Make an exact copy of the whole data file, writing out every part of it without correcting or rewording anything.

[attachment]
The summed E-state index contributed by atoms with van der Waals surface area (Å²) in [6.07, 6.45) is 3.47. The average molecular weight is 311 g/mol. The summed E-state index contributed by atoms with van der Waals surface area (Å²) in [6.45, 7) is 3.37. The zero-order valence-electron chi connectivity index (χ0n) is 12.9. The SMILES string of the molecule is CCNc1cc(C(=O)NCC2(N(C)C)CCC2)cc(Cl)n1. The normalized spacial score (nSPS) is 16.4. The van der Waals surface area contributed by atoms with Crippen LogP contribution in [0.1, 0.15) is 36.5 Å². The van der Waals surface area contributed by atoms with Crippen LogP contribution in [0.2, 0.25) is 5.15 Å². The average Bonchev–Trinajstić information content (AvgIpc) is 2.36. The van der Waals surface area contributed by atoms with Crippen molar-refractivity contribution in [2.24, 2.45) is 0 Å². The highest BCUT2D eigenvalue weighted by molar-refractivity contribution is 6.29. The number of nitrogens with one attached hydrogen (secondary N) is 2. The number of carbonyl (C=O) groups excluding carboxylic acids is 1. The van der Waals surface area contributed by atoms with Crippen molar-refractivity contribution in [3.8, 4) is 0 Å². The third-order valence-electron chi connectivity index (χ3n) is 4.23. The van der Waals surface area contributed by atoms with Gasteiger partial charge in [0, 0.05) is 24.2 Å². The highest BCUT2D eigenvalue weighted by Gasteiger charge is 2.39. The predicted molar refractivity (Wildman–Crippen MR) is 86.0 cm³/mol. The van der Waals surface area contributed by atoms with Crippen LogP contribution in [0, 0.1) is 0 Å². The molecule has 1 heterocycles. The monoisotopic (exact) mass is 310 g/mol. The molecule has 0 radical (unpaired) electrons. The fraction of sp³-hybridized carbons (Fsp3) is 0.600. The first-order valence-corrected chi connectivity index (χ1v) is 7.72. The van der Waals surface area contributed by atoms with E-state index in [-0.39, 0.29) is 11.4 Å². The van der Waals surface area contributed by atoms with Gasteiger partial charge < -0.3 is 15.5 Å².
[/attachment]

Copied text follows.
The summed E-state index contributed by atoms with van der Waals surface area (Å²) in [6.07, 6.45) is 3.47. The average molecular weight is 311 g/mol. The summed E-state index contributed by atoms with van der Waals surface area (Å²) in [6.45, 7) is 3.37. The zero-order valence-electron chi connectivity index (χ0n) is 12.9. The SMILES string of the molecule is CCNc1cc(C(=O)NCC2(N(C)C)CCC2)cc(Cl)n1. The normalized spacial score (nSPS) is 16.4. The van der Waals surface area contributed by atoms with Crippen LogP contribution in [0.1, 0.15) is 36.5 Å². The van der Waals surface area contributed by atoms with Crippen LogP contribution in [0.2, 0.25) is 5.15 Å². The average Bonchev–Trinajstić information content (AvgIpc) is 2.36. The van der Waals surface area contributed by atoms with Crippen molar-refractivity contribution in [2.24, 2.45) is 0 Å². The highest BCUT2D eigenvalue weighted by molar-refractivity contribution is 6.29. The number of nitrogens with one attached hydrogen (secondary N) is 2. The number of carbonyl (C=O) groups excluding carboxylic acids is 1. The van der Waals surface area contributed by atoms with Crippen molar-refractivity contribution in [3.8, 4) is 0 Å². The third-order valence-electron chi connectivity index (χ3n) is 4.23. The van der Waals surface area contributed by atoms with Gasteiger partial charge in [0, 0.05) is 24.2 Å². The highest BCUT2D eigenvalue weighted by Gasteiger charge is 2.39. The predicted molar refractivity (Wildman–Crippen MR) is 86.0 cm³/mol. The van der Waals surface area contributed by atoms with Crippen LogP contribution in [0, 0.1) is 0 Å². The molecule has 1 heterocycles. The monoisotopic (exact) mass is 310 g/mol. The molecule has 0 radical (unpaired) electrons. The fraction of sp³-hybridized carbons (Fsp3) is 0.600. The first-order valence-corrected chi connectivity index (χ1v) is 7.72. The van der Waals surface area contributed by atoms with E-state index in [-0.39, 0.29) is 11.4 Å². The van der Waals surface area contributed by atoms with Gasteiger partial charge < -0.3 is 15.5 Å².